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MAGE-A3/HPV 16 Vaccine for Squamous Cell Carcinoma of the Head and Neck

2014-08-27 03:47:29 | BioPortfolio

Summary

Squamous Cell Carcinoma of the Head and Neck (SCCHN) is a devastating illness, the treatment of which is associated with significant morbidity. This type of cancer affects 43,000 individuals each year with an estimated survival rate of 50%. A potential treatment alternative for this patient population is the use of peptide-based immunotherapy. This clinical tial will be using a vaccines comprised on the Trojan peptides MAGE-A3 and HPV 16 to treat patients with Squamous Cell Carcinoma of the Head and Neck who have recurrent, progressive or metastatic SCCHN.

Description

Squamous Cell Carcinoma of the Head and Neck affects 43,000 individuals in the United States annually with an estimated overall survival rate of 50%. In order to improve both the survival rate and quality of life for patients who develop unresectable disease recurrence, new therapeutic alternatives are mandated. One potential treatment alternative for this patient population is the use of peptide-based immunotherapy. Despite the success fo preclinical studies using peptide vaccines, therapeutic responses in patients have been sporadic. The reasons for failure are multifactorial and include problems with patient selection, a limited number of antigenic targets, and an inability to correlate immunologic response with therapeutic efficacy. Specifically, patients with disseminated SCCHN have defects in antigen processing, presentation and effector mechanisms that limit their ability to respond to T cell based immunotherapy. Additionally, a paucity of antigenic peptide epitopes are defined for SCCHN, and immunologic monitoring does not correlate well with clinical response.

Recently several investigators, including our research team, have identified a high prevalence of MAGE-A3 and HPV 16 on SCCHN, and characterized several putative cytolytic and helper epitopes. Additionally, we have defined a novel method to enhance the immune response to therapeutic peptide vaccines using Trojan complexes composed of CD4 and CD8 T-cell epitopes, connected by furin cleavable linkers.

In order to define the feasibility and safety of these agents in combination with GM-CSF and montanide ISA 51 for the immunotherapy of SCCHN, in this proposed trial, we will screen patients for immunologic competence based on specific eligibility criteria including both antigen and HLA-A2 expression on tumors. In registered patients, we will test the ability of two novel Trojan peptide complexes, composed of MAGE-A3 and human papilloma virus 16 (HPV 16) epitopes, to stimulate antigen-specific CD 4 and CD 8 T-cell responses. Finally, we will correlate immunologic response with cell dose and the generation of both HPV 16 and MAGE-A3 antigen loss and HLA-A2 loss variants on tumors by evaluating patients for: 1) Changes in tumor size by both physical measurement and CT plus PET measurement; 2) Determining what proportions of individuals who achieve a complete response (CR), partial response (PR), or have stable disease (SD); 3) Progression-free survival; 4) Survival. Successful completion of this clinical trial will result in the development of a strong foundation for a Phase II/III clinical trial using HPV 16 and MAGE-A3 Trojan peptides for the immunotherapy of SCCHN.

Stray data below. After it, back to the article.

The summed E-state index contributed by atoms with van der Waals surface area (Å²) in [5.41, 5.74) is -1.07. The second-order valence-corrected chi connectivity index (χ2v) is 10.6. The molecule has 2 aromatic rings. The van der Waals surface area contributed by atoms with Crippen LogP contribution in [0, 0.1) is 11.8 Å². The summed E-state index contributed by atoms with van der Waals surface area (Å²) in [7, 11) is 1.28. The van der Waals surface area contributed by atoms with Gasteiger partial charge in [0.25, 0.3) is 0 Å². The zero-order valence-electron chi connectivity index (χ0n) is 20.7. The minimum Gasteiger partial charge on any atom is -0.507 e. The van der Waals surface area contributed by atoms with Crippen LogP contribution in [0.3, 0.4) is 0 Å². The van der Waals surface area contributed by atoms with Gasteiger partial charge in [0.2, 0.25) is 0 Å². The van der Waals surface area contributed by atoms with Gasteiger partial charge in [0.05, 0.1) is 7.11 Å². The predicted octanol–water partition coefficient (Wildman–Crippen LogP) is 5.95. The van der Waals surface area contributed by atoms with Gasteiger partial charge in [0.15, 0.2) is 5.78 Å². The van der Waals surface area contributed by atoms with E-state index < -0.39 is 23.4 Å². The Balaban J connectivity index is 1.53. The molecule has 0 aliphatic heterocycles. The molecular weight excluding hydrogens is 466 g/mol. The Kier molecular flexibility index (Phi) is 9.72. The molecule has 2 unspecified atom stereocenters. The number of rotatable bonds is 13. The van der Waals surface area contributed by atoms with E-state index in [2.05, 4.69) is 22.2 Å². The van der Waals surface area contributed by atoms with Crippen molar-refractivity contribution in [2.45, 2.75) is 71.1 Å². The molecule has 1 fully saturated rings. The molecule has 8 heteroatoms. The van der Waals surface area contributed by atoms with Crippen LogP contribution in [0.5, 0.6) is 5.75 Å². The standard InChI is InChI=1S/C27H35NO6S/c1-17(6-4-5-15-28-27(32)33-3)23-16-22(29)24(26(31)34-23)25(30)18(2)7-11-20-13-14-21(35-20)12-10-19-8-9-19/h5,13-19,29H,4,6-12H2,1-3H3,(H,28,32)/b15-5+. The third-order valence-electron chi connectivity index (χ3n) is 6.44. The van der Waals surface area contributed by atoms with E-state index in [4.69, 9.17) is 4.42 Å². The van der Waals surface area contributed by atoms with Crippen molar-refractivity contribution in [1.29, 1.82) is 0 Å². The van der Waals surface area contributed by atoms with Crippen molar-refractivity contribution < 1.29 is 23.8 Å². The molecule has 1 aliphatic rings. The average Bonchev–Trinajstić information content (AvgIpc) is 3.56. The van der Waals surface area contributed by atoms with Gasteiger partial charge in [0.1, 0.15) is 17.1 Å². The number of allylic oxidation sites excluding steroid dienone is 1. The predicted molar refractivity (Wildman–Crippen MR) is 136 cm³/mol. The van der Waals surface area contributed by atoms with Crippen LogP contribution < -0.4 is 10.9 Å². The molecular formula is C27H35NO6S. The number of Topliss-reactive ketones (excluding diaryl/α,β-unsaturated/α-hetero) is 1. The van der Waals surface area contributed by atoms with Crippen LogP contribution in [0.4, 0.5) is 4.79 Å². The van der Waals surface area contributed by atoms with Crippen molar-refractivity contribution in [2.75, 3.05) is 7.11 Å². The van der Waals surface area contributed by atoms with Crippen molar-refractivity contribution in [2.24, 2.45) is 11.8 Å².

Study Design

Allocation: Non-Randomized, Control: Dose Comparison, Endpoint Classification: Safety/Efficacy Study, Intervention Model: Single Group Assignment, Masking: Open Label, Primary Purpose: Treatment

Conditions

Squamous Cell Carcinoma of the Head and Neck

Intervention

MAGE-A3, HPV-16 vaccine

Location

University of Maryland School of Medicine
Baltimore
Maryland
United States
21201-1619

Status

Recruiting

Source

University of Maryland

Results (where available)

View Results

Links

Published on BioPortfolio: 2014-08-27T03:47:29-0400

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Medical and Biotech [MESH] Definitions

Unusual tumor affecting any site of the body, but most often encountered in the head and neck. Considerable debate has surrounded the histogenesis of this neoplasm; however, it is considered to be a myoblastoma of, usually, a benign nature. It affects women more often than men. When it develops beneath the epidermis or mucous membrane, it can lead to proliferation of the squamous cells and mimic squamous cell carcinoma.

A carcinoma arising from MERKEL CELLS located in the basal layer of the epidermis and occurring most commonly as a primary neuroendocrine carcinoma of the skin. Merkel cells are tactile cells of neuroectodermal origin and histologically show neurosecretory granules. The skin of the head and neck are a common site of Merkel cell carcinoma, occurring generally in elderly patients. (Holland et al., Cancer Medicine, 3d ed, p1245)

A carcinoma derived from stratified squamous epithelium. It may also occur in sites where glandular or columnar epithelium is normally present. (From Stedman, 25th ed)

A heterogeneous aggregate of at least three distinct histological types of lung cancer, including SQUAMOUS CELL CARCINOMA; ADENOCARCINOMA; and LARGE CELL CARCINOMA. They are dealt with collectively because of their shared treatment strategy.

A mixed adenocarcinoma and squamous cell or epidermoid carcinoma.

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